While Electronic Arts (NASDAQ:EA) is seeing strong growth in its live services business, which includes in-game spending and subscriptions, the video game company's mobile revenue continues to tumble. In its fiscal third quarter, revenue from mobile titles fell 6% year over year and 17% on a trailing 12-month basis.
Excluding foreign currency changes, mobile revenue was up for the quarter, which ended Dec. 31. Still, it's apparent that EA's mobile gaming segment is underperforming the industry. Overall, mobile game sales increased 10% last year, according to market research firm Newzoo.
Despite that, CEO Andrew Wilson sounded upbeat on the recent earnings call. "I'm more excited now about our mobile pipeline than I have been for a number of years," he said. That optimism might have raised a few eyebrows, but during the call, Wilson also outlined three tactics and strategies the company is focusing on that could help it turn the mobile business around.
1. Improve content monetization
Making money from mobile games can be tricky. The basic strategy in the industry is to release titles for free in the hope that a small percentage of users will want to upgrade how they play and spend money on in-app purchases. Some games may have short windows of popularity, but there are plenty that have staying power and become consistent cash cows for their developers.
Activision Blizzard's (NASDAQ:ATVI) King subsidiary, the maker of Candy Crush, exemplifies how lucrative this model can be. In the third quarter, King's mobile titles generated most of Activision Blizzard's operating income.
While EA doesn't have a mega-hit like Candy Crush, management believes they can do a much better job of monetizing their catalog of mobile games. Wilson pointed out that EA's studio leadership team is working with "leaders from the broader industry" who are "changing a philosophy around" how EA creates and monetizes content.
"And you should expect that we'll continue to focus in that area and get more out of the existing mobile titles that actually performed really well in the marketplace and we maybe haven't been as focused on," Wilson said.
2. Make better games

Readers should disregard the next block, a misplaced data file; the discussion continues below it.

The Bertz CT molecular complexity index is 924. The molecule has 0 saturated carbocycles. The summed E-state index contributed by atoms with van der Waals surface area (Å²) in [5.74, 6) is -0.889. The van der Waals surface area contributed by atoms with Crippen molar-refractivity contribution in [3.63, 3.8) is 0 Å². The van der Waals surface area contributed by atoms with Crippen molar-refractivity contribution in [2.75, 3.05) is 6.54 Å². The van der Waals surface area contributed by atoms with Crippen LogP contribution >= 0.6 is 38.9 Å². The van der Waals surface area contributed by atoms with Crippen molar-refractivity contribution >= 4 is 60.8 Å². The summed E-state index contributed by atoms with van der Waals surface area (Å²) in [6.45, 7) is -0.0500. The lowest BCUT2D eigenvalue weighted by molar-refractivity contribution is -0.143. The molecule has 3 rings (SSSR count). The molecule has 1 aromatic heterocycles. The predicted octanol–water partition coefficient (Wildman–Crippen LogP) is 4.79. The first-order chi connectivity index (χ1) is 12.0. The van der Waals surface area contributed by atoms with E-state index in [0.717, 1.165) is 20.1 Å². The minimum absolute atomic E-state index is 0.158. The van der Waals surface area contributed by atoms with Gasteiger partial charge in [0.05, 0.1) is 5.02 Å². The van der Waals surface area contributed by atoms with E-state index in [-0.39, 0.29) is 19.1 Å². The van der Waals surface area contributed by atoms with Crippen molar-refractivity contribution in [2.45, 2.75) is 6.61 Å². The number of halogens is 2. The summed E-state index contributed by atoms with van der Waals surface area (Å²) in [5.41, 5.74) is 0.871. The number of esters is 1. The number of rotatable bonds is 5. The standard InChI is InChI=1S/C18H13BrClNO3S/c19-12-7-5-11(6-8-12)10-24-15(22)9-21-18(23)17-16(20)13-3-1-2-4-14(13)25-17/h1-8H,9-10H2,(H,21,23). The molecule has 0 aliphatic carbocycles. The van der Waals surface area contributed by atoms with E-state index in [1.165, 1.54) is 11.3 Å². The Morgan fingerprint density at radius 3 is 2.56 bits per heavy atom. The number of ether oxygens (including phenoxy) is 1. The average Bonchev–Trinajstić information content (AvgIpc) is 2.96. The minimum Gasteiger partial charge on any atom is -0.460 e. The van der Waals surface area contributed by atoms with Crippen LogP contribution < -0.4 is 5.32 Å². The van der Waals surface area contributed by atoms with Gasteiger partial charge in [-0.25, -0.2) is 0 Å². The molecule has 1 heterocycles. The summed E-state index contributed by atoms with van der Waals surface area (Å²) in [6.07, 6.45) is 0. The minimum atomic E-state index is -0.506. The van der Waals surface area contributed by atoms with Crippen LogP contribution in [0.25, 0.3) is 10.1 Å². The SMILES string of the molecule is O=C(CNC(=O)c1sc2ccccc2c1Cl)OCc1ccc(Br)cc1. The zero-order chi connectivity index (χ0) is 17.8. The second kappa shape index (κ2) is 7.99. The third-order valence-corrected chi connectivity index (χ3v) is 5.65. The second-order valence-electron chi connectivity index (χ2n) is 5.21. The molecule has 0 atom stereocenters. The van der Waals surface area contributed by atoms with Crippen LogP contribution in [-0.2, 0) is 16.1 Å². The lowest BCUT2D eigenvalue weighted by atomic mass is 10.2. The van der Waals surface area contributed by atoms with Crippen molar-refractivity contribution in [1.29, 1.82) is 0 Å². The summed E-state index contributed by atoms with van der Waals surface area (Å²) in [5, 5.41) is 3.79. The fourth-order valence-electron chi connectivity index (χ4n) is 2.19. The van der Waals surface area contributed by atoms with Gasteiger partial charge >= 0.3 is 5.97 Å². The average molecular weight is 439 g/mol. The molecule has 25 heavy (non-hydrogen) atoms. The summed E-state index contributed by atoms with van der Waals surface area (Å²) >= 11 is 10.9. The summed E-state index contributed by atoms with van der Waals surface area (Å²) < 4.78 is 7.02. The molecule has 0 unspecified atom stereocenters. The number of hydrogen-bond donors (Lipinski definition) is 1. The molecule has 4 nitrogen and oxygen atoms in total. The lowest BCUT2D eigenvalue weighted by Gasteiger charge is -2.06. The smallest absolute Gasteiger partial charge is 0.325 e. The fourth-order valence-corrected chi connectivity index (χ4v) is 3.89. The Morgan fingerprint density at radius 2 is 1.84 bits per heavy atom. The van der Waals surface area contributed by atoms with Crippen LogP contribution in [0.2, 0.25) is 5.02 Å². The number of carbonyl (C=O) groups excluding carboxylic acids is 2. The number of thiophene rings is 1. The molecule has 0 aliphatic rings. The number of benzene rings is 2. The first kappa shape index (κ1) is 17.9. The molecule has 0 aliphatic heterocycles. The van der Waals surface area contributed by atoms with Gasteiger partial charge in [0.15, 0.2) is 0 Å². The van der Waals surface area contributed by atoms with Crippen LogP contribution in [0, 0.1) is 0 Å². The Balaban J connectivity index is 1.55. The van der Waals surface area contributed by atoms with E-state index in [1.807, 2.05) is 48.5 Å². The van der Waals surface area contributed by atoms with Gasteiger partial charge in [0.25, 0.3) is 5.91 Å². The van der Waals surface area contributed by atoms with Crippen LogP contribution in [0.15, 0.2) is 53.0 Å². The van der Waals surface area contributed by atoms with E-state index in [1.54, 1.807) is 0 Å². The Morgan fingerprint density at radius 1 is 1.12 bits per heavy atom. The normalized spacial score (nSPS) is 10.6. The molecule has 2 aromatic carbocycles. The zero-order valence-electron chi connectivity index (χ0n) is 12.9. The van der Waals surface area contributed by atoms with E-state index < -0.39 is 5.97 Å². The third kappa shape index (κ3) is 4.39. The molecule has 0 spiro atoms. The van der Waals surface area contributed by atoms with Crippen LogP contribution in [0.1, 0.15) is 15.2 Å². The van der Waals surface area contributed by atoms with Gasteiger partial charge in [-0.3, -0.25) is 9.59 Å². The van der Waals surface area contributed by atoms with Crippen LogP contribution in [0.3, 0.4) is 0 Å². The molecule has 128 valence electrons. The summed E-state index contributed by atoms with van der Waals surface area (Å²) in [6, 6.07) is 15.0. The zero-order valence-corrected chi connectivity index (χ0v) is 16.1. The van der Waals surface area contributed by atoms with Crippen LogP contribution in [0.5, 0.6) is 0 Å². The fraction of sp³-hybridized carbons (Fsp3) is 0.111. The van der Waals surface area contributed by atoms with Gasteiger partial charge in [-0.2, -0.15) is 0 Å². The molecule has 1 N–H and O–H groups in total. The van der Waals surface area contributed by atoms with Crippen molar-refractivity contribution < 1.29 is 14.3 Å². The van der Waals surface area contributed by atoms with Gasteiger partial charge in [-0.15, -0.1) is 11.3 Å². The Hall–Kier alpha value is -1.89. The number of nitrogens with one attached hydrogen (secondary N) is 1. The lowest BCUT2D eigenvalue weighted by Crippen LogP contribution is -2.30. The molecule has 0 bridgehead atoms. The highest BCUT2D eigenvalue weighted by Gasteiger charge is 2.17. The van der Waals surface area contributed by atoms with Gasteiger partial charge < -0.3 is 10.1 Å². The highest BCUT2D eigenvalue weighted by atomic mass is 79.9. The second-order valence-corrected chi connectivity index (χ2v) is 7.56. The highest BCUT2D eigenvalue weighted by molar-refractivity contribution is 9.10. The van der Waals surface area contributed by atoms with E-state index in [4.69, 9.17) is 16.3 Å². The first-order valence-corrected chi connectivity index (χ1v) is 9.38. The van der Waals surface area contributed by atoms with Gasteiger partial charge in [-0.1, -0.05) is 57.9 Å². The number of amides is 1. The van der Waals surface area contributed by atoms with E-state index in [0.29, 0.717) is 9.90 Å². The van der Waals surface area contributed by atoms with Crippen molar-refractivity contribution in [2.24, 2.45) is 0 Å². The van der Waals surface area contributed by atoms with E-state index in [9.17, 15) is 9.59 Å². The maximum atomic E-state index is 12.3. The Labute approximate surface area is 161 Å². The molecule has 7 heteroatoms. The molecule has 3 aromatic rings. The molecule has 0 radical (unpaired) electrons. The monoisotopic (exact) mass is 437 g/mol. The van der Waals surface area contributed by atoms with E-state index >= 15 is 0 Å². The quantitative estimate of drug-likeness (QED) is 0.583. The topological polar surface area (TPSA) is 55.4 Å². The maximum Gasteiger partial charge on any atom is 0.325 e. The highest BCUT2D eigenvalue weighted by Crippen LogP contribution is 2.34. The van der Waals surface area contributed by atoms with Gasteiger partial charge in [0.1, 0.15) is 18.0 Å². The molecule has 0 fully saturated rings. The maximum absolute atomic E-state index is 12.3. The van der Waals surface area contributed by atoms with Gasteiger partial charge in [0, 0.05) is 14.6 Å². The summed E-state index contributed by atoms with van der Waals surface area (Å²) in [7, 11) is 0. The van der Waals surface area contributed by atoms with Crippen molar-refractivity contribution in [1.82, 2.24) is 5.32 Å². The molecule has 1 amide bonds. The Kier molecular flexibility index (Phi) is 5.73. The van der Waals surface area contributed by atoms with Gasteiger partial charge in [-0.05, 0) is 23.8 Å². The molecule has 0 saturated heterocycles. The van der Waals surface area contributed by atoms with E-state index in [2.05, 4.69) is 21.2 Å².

The other key to generating more revenue from mobile is simply to produce better games. While Wilson believes the company already has some titles that can perform better, he said, "We have a number of mobile titles in development that I'm actually very excited about."
Two of those titles in development will have a soft launch in the next year, although they haven't been officially announced yet.
One upcoming release that has been confirmed is Apex Legends, a battle-royale shooter that has become quite popular on PC and console platforms. The company's plans to release more games in new regions around the world will include a mobile version of Apex for China at some point.
There is high demand for engaging shooters on mobile devices right now. Riding the same trends that lifted rivals' titles such as Fortnite and PUBG to mobile success, Activision released a mobile version of Call of Duty last fall that was downloaded over 100 million times in the first month after its release.
3. Mobile acquisitions are a possibility
Wilson also isn't ruling out possible partnerships and acquisitions to drive growth in its mobile business. EA is flush with cash -- it ended the fiscal third quarter with $5.6 billion in the bank. Plus, it generated $1.9 billion in operating cash flow over the last year.
The only problem is that there may not be an opportunity to make a big splash the way Activision Blizzard did in 2016 when it dropped $5.9 billion on King Digital Entertainment. EA could finance a similar transaction if an appropriate target appeared, but as Wilson noted, "There's not a lot of those out there as it turns out."
Sales from mobile games totaled $68 billion in 2019, according to Newzoo, making that the largest category of revenue in the video game industry. This is a market that game companies will want to focus on for growth, especially with new technologies like augmented reality (AR) emerging. If you can measure a three-dimensional object like a box with your phone, surely game studios can think of ways to integrate AR into captivating games.
Mobile revenue makes up less than 10% of EA's business, so the segment's weak performance won't be a deal-breaker for investors looking for growth. But as Wilson said, "Mobile continues to be a focus for us, and we believe there's a growth opportunity ahead."
This might be an overlooked catalyst that investors want to keep an eye on.